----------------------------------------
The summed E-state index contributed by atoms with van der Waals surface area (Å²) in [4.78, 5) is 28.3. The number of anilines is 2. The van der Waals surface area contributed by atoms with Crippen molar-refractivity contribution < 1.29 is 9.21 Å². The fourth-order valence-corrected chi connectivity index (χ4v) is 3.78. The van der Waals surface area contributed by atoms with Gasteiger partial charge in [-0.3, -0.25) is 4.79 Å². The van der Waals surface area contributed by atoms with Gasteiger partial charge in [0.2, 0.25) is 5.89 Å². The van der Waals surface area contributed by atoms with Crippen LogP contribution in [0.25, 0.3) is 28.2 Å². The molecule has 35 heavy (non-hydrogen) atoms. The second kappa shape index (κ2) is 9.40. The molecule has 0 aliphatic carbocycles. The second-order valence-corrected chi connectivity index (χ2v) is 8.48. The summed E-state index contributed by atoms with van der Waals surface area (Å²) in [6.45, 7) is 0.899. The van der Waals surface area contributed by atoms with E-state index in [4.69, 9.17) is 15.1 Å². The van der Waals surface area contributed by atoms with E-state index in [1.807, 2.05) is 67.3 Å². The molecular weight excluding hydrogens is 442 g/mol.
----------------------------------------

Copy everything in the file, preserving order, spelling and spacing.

The summed E-state index contributed by atoms with van der Waals surface area (Å²) in [4.78, 5) is 28.3. The number of anilines is 2. The van der Waals surface area contributed by atoms with Crippen molar-refractivity contribution < 1.29 is 9.21 Å². The fourth-order valence-corrected chi connectivity index (χ4v) is 3.78. The van der Waals surface area contributed by atoms with Gasteiger partial charge in [-0.3, -0.25) is 4.79 Å². The van der Waals surface area contributed by atoms with Gasteiger partial charge in [0.2, 0.25) is 5.89 Å². The van der Waals surface area contributed by atoms with Crippen LogP contribution in [0.25, 0.3) is 28.2 Å². The molecule has 35 heavy (non-hydrogen) atoms. The second kappa shape index (κ2) is 9.40. The molecule has 0 aliphatic carbocycles. The second-order valence-corrected chi connectivity index (χ2v) is 8.48. The summed E-state index contributed by atoms with van der Waals surface area (Å²) in [6.45, 7) is 0.899. The van der Waals surface area contributed by atoms with E-state index in [4.69, 9.17) is 15.1 Å². The van der Waals surface area contributed by atoms with E-state index in [1.807, 2.05) is 67.3 Å². The molecular weight excluding hydrogens is 442 g/mol.